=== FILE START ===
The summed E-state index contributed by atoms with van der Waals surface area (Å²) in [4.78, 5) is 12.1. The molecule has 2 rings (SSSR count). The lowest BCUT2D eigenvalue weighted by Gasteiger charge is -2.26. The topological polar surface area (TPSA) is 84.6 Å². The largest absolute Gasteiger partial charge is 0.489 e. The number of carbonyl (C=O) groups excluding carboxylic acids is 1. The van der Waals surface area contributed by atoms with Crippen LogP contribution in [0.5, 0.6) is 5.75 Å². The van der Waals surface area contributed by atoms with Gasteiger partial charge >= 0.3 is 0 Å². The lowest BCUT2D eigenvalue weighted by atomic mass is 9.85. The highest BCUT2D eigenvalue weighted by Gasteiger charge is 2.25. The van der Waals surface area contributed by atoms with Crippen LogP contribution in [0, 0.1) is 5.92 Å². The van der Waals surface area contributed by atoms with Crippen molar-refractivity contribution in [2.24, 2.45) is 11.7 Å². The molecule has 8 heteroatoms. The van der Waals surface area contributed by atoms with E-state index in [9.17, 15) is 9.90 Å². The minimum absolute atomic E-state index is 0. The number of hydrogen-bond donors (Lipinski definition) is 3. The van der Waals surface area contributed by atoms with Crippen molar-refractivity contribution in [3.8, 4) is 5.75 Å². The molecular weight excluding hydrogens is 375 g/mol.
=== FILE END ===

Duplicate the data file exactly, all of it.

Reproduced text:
The summed E-state index contributed by atoms with van der Waals surface area (Å²) in [4.78, 5) is 12.1. The molecule has 2 rings (SSSR count). The lowest BCUT2D eigenvalue weighted by Gasteiger charge is -2.26. The topological polar surface area (TPSA) is 84.6 Å². The largest absolute Gasteiger partial charge is 0.489 e. The number of carbonyl (C=O) groups excluding carboxylic acids is 1. The van der Waals surface area contributed by atoms with Crippen LogP contribution in [0.5, 0.6) is 5.75 Å². The van der Waals surface area contributed by atoms with Gasteiger partial charge >= 0.3 is 0 Å². The lowest BCUT2D eigenvalue weighted by atomic mass is 9.85. The highest BCUT2D eigenvalue weighted by Gasteiger charge is 2.25. The van der Waals surface area contributed by atoms with Crippen LogP contribution in [0, 0.1) is 5.92 Å². The van der Waals surface area contributed by atoms with Crippen molar-refractivity contribution in [2.24, 2.45) is 11.7 Å². The molecule has 8 heteroatoms. The van der Waals surface area contributed by atoms with E-state index in [9.17, 15) is 9.90 Å². The minimum absolute atomic E-state index is 0. The number of hydrogen-bond donors (Lipinski definition) is 3. The van der Waals surface area contributed by atoms with Crippen molar-refractivity contribution in [3.8, 4) is 5.75 Å². The molecular weight excluding hydrogens is 375 g/mol.